RoadBikeReview.com's Forum Archives - General


Archive Home >> General(1 2 3 4 5 6 7 8 9 10 11 12 13 14 15 16 17 18 19 20 21 22 23 24 25 26 27 28 29 30 31 32 33 34 35 36 )


Fixie Phenomenon?(5 posts)

Fixie Phenomenon?Steve_0
Oct 6, 2003 5:36 AM
I've gotta ask...I noticed on this bored that a lot of people differentiate between their 'fixed gear' and their 'other' bikes.

"I was riding my fixed gear thurdsay..."
"I use 23c tires on both my road bike and my fixie"
"My commute is 23 miles on the fixte"

People dont generally qualify for other 'types' of bike: 'I was riding my racing-double' or My commute is 23 miles on my tourer'.

Considering the qualifications generally provide little-no benefit to the story or subject, I'm curious as to what drives this.

insight anyone? Am I in the minority for calling my FG 'My bike'?
I'm one of those guys...biknben
Oct 6, 2003 6:32 AM
I'll admit that I distiguish my fixie bike from my others. Coming from a geared background, the move to fixed was big for me. Many things I considered to be typical had to be questioned.

In the last year, my mentality on the bike has changed dramatically. This is mostly due to year-round commuting but it also involves riding fixed. I built up a fixed cross bike with fenders and wide road tires. If you had told me I would own this bike two years ago, I would have laughed. This former ego-driven hammerhead has a greater appreciation for other types and styles of riders and their bikes. After riding the fixed bike throughout last winter, I've become a more well-rounded rider.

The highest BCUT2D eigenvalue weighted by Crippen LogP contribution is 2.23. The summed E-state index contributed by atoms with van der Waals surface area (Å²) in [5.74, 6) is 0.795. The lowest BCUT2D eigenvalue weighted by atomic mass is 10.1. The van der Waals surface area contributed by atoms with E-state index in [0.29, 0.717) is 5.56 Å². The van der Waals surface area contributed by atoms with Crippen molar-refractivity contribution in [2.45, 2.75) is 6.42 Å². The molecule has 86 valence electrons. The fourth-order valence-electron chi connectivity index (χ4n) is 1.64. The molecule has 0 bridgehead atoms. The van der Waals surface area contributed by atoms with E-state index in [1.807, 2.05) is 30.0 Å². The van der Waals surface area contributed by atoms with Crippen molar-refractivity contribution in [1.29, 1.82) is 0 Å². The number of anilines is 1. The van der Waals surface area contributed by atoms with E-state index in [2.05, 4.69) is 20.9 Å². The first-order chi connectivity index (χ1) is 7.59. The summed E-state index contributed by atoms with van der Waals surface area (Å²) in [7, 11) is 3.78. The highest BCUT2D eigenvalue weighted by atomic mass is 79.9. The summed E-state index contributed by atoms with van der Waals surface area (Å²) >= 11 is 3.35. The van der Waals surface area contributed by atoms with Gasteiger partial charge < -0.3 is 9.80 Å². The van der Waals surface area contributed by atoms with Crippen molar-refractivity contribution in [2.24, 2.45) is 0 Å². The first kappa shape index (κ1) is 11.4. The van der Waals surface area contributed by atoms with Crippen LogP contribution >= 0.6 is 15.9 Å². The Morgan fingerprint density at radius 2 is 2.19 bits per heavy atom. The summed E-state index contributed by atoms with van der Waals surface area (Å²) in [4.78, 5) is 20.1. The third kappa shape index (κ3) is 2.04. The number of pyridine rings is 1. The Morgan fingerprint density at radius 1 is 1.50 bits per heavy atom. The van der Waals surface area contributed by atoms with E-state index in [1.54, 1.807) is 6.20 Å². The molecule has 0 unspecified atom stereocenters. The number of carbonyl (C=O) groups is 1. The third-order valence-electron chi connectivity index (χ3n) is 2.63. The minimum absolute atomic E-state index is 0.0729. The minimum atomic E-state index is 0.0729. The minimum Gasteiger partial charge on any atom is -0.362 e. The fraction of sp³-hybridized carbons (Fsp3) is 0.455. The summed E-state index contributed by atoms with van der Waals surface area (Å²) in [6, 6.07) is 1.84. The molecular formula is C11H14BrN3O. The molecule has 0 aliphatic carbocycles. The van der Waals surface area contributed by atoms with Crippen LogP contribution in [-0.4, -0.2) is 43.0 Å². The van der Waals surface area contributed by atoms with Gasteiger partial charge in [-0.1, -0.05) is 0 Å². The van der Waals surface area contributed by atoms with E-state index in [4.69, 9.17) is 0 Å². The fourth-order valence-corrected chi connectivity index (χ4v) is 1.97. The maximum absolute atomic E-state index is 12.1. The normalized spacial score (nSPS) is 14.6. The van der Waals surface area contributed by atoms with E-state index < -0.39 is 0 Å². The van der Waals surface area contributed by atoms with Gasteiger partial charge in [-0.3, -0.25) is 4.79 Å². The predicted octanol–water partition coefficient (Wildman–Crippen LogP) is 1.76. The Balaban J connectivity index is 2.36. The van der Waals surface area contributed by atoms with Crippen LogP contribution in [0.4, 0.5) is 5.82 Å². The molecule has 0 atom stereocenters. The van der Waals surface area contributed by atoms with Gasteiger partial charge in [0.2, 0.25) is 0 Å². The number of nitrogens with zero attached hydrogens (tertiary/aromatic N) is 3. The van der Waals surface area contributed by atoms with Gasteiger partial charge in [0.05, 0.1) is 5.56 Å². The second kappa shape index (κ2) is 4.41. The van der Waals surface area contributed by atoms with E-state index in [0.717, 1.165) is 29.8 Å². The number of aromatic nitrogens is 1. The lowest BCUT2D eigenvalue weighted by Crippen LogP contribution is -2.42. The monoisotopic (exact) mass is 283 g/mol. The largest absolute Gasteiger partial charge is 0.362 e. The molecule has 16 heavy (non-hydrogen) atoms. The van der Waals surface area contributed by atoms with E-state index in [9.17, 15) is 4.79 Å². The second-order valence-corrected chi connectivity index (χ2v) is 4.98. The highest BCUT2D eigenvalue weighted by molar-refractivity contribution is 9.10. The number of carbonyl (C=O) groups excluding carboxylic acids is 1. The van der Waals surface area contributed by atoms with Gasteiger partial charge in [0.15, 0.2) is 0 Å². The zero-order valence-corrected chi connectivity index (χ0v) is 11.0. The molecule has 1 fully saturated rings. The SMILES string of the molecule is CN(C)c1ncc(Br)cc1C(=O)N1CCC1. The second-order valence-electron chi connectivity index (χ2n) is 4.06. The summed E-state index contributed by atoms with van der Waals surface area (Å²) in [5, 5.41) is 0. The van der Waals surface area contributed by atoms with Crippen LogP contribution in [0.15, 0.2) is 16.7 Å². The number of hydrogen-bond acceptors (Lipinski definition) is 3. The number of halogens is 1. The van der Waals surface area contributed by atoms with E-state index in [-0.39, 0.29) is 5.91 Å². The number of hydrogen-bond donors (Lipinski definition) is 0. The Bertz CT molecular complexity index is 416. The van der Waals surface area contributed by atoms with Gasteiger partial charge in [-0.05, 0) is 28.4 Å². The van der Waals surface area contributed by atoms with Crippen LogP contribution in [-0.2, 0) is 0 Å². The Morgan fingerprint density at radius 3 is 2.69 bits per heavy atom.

For some, riding fixed is normal. For me, it's still odd and a little clumsy. I've had to re-learn how to ride. My riding buds think I've lost it. The differences between fixed and geared is similar to road vs. mtn. It's just a different beast alltogether. I guess that's why I point out the "fixed" aspect in my discriptions.
Fixie "Pixies"MrCelloBoy
Oct 6, 2003 8:49 AM
I'd venture that, like myself, other fixed-gear riders consider themselves in an "elite" class. like tandem riders, "ultra" distance riders, etc.
Riding a "fixie" demands a comittment beyond riding any other "ordinary" bike. It gives back a sense of doing something special. Most riders who stick with it feel that a fixed gear offers the true essence of riding. Of course any bike is a bike and riding at all is what counts most.
right on!ChazWicked
Oct 6, 2003 12:06 PM
Riding a fixie is the simplest expression of riding a bicycle. Anyone who does it is [most likely] a veteran cyclist who's done and tried most in cycling. It's the proverbial end of the road and requires a bit of dedication to properly do and appreciate.

Plus, it's fun
Well, sometimes its a good excuse.Humma Hah
Oct 6, 2003 3:11 PM
... for being so slow.

For me, the primary rides are the singlespeed cruiser and the fixie. Once in a while I ride the 3x7 MTB, but that's the rat-bike I keep up at the cabin. Or I'll ride my wife's 3-speed every now and then.

But, as I recall, when the cruiser was new, it was just "my bike", and everyone else rode a "ten-speed". Today, folks figure I must be part of that new-fangled "singlespeed movement."

100 years ago, if you went for a ride on your bike, it was almost certainly a fixed gear. But now, it is a rare enough type of bike to warrant mention.